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The Curious Researcher / Edition 7

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Overview

Featuring an engaging, direct writing style and inquiry-based approach, this popular research guide stresses that curiosity is the best reason for investigating ideas and information.

An appealing alternative to traditional research texts, The Curious Researcher stands apart for its motivational tone, its conversational style, and its conviction that research writing can be full of rewarding discoveries. Offering a wide variety of examples from student and professional writers, this popular guide shows that good research and lively writing do not have to be mutually exclusive. Students are encouraged to find ways to bring their writing to life, even though they are writing with “facts.” A unique chronological organization sets up achievable writing goals while it provides week-by-week guidance through the research process. Full explanations of the technical aspects of writing and documenting source-based papers help students develop sound research and analysis skills. The text also includes up-to-date coverage of MLA and APA styles.

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Product Details

  • ISBN-13: 9780205172870
  • Publisher: Longman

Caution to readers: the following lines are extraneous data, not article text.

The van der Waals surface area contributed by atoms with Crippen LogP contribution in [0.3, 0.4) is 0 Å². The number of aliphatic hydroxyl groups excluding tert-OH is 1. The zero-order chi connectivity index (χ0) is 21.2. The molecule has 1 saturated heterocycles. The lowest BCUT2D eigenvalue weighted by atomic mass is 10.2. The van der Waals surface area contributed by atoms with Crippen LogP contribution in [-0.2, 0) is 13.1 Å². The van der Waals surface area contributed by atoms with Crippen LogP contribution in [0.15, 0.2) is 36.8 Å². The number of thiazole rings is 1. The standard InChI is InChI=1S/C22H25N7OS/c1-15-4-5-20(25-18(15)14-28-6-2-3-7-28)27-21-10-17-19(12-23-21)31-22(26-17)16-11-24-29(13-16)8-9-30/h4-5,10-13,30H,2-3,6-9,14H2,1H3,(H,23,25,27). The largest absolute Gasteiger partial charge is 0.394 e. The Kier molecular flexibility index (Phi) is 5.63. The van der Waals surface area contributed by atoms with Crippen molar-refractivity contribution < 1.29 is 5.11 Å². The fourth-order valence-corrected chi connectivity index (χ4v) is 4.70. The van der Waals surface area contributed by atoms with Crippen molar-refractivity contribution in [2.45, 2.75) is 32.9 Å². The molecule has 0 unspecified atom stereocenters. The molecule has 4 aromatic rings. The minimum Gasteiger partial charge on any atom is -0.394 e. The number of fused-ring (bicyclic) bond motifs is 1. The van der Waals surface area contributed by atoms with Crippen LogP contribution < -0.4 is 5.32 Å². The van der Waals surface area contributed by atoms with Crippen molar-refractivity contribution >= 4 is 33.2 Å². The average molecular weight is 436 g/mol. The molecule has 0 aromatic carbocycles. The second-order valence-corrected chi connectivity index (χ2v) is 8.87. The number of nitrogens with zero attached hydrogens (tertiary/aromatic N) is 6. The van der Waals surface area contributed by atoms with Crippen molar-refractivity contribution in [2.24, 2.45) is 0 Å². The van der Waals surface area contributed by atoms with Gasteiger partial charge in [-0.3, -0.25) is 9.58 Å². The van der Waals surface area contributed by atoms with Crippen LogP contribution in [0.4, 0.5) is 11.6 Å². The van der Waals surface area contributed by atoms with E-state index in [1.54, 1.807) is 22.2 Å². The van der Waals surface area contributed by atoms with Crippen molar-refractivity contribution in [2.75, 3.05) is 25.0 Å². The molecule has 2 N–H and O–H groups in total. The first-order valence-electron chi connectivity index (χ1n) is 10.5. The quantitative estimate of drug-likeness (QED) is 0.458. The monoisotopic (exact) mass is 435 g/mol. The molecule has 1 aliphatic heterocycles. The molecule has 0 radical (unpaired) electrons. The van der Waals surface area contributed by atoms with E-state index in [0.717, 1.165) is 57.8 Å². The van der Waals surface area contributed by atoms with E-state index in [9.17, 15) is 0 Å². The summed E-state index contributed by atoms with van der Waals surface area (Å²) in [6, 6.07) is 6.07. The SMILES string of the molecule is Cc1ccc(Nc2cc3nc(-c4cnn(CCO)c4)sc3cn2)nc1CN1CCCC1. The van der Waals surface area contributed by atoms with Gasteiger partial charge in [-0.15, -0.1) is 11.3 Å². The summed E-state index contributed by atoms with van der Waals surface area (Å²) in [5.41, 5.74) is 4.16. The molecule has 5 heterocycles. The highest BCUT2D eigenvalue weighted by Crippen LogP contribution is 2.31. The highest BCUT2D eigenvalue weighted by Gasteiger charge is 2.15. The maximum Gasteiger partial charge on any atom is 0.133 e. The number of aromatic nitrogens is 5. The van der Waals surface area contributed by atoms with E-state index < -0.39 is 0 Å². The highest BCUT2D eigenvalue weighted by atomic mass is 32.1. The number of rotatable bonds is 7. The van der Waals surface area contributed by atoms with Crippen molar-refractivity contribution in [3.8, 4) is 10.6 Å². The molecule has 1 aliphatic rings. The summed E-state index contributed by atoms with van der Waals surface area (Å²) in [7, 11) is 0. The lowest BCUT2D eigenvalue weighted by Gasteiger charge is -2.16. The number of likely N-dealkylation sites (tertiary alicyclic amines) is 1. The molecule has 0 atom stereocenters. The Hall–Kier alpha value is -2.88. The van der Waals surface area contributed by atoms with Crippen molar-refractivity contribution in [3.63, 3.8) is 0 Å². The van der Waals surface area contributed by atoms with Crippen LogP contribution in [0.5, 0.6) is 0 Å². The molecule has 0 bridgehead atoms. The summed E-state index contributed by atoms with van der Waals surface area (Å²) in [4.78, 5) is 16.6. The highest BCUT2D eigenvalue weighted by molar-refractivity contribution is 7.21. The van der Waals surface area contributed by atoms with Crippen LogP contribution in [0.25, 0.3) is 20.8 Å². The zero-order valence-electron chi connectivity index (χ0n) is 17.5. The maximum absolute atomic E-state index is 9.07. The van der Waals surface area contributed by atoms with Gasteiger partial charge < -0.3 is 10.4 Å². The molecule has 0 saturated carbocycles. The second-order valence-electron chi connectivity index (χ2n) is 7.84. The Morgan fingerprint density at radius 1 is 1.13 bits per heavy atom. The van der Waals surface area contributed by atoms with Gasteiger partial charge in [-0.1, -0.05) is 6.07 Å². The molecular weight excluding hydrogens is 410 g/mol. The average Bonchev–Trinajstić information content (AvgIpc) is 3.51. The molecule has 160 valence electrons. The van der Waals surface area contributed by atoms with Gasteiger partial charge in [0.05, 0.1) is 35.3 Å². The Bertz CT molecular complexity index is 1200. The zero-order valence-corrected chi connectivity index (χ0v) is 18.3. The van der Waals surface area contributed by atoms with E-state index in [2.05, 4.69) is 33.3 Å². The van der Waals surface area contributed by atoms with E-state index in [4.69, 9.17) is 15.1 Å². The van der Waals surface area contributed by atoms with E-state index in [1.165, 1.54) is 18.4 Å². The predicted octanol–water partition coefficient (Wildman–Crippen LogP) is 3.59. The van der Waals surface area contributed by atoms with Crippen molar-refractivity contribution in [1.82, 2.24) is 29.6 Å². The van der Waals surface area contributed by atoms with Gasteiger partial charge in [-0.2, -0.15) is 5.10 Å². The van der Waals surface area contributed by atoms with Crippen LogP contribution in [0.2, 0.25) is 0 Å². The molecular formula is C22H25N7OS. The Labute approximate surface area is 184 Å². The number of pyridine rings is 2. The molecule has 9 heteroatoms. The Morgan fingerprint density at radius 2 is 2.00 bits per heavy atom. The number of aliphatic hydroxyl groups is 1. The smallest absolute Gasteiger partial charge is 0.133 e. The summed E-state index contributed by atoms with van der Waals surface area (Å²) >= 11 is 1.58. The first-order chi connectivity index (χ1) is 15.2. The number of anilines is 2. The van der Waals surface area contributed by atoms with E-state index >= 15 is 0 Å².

• Publication date: 7/5/2011
  • Edition description: Older Edition
  • Edition number: 7
  • Pages: 384
  • Sales rank: 93,715
  • Product dimensions: 6.00 (w) x 8.90 (h) x 0.60 (d)

Table of Contents

Introduction: Rethinking the research paper
Learning and unlearning
Using this book
The exercises
The five-week plan
Alternatives to the five-week plan
The research paper versus the research report
Discovering your purpose
How formal should it be?
The question is you
Thinking like an academic writer
A method of discovery
Firing on four cylinders of information
Facts don’t kill
Creative research papers?

Chapter 1: The First Week
The importance of getting curious
Getting the pot boiling
Other ways to find a topic
What is a good topic?
Where’s Waldo and the organizing power of questions
Making the most of an assigned topic
Developing a working knowledge
Case study on developing working knowledge: Theories of dog training
Research strategies for developing working knowledge
Using Zotero to manage your research
The reference librarian: A living source
Narrowing the subject